For the most part, the needs of the sub-governor parallel those of the nine other Parwan sub-governors. The district needs roads, wells, irrigation and water.
Unlike some of the other districts the PRT has visited, the terrain was extremely rugged, which made the drive difficultfor some of the vehicles.
“The drive was nerve wracking,” U.S. Army Sgt. Julian Marlowe, PRT security element and truck commander, said.
A lot of the switchbacks on the route were on inclines. His vehicle had to be put into four-wheel drive, and “I would have to help my driver, U.S. Army Spc. Charlie Brown, turn the wheel,” he said.
While U.S. Navy Cmdr. Kyle Higgins, Parwan PRT commander, and Ethan Glick, Parwan PRT’s Department of State representative, met with the provincial sub-governor and the chief of police to discuss their issues, the rest of the team pulled security and tried to engage with some of the local Afghans.
“I was with the civil affairs team, and we tried to talk to some folks,” Marlowe said.
The first place they went to was a school. The students were in class, so the group decided to do a foot patrol up the side of a hill about 300 meters up. The group stopped at an Afghan National Police observation point and tried to engage with the ANP there.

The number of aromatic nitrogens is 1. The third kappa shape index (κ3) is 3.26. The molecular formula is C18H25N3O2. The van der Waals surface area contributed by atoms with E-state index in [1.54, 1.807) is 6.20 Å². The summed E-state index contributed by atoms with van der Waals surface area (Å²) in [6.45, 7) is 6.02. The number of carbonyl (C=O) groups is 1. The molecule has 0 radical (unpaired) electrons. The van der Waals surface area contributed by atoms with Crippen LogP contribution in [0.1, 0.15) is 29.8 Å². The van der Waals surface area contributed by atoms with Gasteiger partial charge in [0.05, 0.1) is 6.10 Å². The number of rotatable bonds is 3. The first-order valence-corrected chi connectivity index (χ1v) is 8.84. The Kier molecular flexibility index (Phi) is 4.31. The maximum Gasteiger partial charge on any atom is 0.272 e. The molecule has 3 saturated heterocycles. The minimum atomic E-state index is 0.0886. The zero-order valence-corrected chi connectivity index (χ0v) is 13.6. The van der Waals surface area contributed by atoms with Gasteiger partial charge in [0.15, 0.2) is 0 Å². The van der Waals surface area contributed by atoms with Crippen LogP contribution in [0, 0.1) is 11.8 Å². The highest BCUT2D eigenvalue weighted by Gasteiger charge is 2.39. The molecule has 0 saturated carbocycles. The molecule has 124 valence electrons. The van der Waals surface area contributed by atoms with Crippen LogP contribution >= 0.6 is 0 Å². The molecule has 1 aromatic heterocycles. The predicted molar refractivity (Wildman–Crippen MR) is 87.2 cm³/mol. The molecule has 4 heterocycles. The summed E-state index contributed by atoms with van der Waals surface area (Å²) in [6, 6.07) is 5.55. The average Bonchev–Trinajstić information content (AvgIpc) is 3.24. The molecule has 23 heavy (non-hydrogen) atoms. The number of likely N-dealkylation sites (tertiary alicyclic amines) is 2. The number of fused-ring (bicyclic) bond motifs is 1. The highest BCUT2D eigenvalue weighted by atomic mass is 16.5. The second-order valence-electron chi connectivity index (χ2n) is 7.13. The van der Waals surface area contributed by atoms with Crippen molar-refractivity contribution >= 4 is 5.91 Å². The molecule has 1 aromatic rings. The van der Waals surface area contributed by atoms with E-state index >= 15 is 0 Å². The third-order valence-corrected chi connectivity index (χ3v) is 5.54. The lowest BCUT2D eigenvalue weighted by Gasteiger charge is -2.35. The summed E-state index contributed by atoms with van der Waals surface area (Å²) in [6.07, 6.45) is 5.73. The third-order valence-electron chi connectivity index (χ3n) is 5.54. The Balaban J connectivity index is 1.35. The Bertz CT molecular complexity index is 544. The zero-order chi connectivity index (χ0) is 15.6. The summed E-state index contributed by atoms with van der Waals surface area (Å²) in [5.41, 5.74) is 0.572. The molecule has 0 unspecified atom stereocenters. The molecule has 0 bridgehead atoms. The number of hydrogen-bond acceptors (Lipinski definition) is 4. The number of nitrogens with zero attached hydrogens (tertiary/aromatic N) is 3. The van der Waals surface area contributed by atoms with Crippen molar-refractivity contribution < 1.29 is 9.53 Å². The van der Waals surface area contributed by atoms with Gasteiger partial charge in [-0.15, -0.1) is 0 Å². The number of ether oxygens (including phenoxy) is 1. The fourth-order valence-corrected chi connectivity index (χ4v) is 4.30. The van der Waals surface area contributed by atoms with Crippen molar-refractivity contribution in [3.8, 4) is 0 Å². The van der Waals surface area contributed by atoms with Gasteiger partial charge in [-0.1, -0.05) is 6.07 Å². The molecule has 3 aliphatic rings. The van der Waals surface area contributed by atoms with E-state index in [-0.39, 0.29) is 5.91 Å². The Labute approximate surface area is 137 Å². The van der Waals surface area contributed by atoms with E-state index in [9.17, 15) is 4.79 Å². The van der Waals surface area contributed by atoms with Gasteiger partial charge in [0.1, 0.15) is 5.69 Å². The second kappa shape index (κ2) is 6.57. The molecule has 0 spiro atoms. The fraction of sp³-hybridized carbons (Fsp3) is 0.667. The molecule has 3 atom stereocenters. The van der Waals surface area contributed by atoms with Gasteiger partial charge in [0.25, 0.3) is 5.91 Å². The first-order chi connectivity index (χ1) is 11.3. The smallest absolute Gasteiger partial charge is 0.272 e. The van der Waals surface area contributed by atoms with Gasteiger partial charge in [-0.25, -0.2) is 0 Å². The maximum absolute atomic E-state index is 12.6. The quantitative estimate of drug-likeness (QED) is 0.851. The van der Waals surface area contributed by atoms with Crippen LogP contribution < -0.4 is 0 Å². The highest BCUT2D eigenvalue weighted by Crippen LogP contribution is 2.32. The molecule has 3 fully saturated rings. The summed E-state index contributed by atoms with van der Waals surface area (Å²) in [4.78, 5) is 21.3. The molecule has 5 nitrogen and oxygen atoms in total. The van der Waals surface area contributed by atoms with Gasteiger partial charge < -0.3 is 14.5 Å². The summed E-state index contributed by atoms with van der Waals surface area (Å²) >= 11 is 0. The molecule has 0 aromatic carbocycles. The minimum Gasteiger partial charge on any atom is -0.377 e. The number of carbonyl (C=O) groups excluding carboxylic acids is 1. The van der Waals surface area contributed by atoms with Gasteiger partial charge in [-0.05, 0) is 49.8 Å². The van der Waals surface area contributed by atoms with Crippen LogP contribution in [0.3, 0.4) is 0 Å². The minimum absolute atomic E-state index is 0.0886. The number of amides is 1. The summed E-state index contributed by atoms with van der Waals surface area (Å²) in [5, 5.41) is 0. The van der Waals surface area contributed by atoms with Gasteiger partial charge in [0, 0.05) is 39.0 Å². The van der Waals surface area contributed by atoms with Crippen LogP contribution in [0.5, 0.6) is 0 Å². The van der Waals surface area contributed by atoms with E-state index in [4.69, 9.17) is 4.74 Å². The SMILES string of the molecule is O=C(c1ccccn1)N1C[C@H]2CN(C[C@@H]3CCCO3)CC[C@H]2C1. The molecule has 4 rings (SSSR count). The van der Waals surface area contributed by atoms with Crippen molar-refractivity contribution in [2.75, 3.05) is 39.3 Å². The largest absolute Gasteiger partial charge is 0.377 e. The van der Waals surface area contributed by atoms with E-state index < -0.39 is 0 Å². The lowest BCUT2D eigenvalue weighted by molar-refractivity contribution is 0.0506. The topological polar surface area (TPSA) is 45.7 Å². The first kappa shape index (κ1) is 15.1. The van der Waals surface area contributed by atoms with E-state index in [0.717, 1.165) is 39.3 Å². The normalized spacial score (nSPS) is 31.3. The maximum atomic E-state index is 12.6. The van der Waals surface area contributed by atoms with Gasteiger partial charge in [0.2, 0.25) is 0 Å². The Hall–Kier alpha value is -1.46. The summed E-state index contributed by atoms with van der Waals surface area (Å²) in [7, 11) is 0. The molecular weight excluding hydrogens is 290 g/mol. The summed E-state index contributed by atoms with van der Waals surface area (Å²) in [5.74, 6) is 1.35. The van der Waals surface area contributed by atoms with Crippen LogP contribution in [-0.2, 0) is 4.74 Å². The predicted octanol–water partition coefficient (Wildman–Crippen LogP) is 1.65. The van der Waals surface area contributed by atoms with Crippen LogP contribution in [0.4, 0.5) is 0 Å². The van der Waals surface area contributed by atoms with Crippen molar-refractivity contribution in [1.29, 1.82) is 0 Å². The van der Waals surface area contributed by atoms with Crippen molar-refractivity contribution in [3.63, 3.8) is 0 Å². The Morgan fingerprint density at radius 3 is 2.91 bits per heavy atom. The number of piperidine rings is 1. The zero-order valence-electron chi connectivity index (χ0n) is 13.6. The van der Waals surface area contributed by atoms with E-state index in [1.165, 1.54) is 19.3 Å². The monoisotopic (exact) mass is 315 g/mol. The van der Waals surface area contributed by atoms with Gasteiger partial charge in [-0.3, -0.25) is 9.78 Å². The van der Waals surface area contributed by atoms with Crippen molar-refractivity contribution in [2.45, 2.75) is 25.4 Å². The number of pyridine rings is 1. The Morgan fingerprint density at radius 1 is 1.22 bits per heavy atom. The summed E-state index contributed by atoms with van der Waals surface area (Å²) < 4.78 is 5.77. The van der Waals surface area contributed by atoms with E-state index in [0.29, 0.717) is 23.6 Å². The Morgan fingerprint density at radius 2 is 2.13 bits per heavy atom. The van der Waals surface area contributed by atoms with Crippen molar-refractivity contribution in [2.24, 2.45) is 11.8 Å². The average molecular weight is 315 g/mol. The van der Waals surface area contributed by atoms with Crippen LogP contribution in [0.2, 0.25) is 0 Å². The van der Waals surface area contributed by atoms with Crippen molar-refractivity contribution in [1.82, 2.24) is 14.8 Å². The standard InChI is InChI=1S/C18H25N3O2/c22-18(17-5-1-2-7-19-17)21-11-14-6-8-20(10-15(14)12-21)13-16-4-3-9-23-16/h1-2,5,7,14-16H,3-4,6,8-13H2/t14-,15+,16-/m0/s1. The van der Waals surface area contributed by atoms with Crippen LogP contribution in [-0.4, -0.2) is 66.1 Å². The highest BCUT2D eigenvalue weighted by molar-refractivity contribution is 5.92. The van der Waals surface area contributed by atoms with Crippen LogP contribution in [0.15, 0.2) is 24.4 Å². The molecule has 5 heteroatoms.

“We didn’t have an interpreter, so the language barrier got in the way,” he said. “We did see a lot of the villages in the valley, which was a good thing.”
What stands out the most in Marlowe’s mind about Kohe Safi is the terrain.
“It’s just rough terrain,” he said. “The people out there are living ruggedly to me. To get to school, children have to walk over hills and mountains. You can actually see the trails they have to walk.”
Marlowe felt good about this mission because it was not as kinetic as he thought it would be.
“We went in there thinking, from a security stand point, that it was a really bad place, but once we got there, the stress level went down a little bit,” he said.
Just because one place may be less kinetic than another does not mean Parwan PRT members do not have to prepare for the mission. A lot of things can go wrong from a vehicle breaking down to communications going out. Truck Commanders also have to make sure everyone in their vehicles is properly equipped. Parwan PRT members also have to adapt to each location.
“Each village is different. You have to really think about how you’re treating the people and interacting with them compared to the other villages you go to,” Marlowe said.
One of the many lessons learned on this trip was that some of the members are not as fit as they thought they were.
“Going up that 300-meter hill whipped our butts,” he said.
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